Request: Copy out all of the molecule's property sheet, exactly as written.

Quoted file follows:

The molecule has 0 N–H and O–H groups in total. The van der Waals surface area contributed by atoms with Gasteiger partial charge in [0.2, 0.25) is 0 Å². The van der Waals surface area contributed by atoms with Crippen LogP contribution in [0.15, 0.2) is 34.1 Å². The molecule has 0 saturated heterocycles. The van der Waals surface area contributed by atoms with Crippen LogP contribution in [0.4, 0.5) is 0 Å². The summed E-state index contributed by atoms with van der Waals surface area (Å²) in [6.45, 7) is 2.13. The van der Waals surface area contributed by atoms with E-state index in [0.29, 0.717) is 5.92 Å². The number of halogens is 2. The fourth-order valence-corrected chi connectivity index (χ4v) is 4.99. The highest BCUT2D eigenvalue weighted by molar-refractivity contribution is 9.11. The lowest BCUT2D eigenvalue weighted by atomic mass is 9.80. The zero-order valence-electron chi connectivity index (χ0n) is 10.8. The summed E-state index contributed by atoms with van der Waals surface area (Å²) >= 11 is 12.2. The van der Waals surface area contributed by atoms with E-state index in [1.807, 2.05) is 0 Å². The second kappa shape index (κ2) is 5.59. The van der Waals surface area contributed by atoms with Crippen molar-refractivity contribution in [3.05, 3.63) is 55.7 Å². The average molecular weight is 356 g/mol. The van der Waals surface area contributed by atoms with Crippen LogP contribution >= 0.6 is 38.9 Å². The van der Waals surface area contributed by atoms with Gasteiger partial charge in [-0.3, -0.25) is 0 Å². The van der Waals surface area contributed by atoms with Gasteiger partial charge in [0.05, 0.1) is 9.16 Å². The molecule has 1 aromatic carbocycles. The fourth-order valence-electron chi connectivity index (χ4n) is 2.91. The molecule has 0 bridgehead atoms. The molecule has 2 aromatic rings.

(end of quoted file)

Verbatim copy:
The molecule has 0 N–H and O–H groups in total. The van der Waals surface area contributed by atoms with Gasteiger partial charge in [0.2, 0.25) is 0 Å². The van der Waals surface area contributed by atoms with Crippen LogP contribution in [0.15, 0.2) is 34.1 Å². The molecule has 0 saturated heterocycles. The van der Waals surface area contributed by atoms with Crippen LogP contribution in [0.4, 0.5) is 0 Å². The summed E-state index contributed by atoms with van der Waals surface area (Å²) in [6.45, 7) is 2.13. The van der Waals surface area contributed by atoms with E-state index in [0.29, 0.717) is 5.92 Å². The number of halogens is 2. The fourth-order valence-corrected chi connectivity index (χ4v) is 4.99. The highest BCUT2D eigenvalue weighted by molar-refractivity contribution is 9.11. The lowest BCUT2D eigenvalue weighted by atomic mass is 9.80. The zero-order valence-electron chi connectivity index (χ0n) is 10.8. The summed E-state index contributed by atoms with van der Waals surface area (Å²) >= 11 is 12.2. The van der Waals surface area contributed by atoms with E-state index in [1.807, 2.05) is 0 Å². The second kappa shape index (κ2) is 5.59. The van der Waals surface area contributed by atoms with Crippen molar-refractivity contribution in [3.05, 3.63) is 55.7 Å². The average molecular weight is 356 g/mol. The van der Waals surface area contributed by atoms with Crippen LogP contribution >= 0.6 is 38.9 Å². The van der Waals surface area contributed by atoms with Gasteiger partial charge in [-0.3, -0.25) is 0 Å². The van der Waals surface area contributed by atoms with Gasteiger partial charge in [0.05, 0.1) is 9.16 Å². The molecule has 1 aromatic carbocycles. The fourth-order valence-electron chi connectivity index (χ4n) is 2.91. The molecule has 0 bridgehead atoms. The molecule has 2 aromatic rings.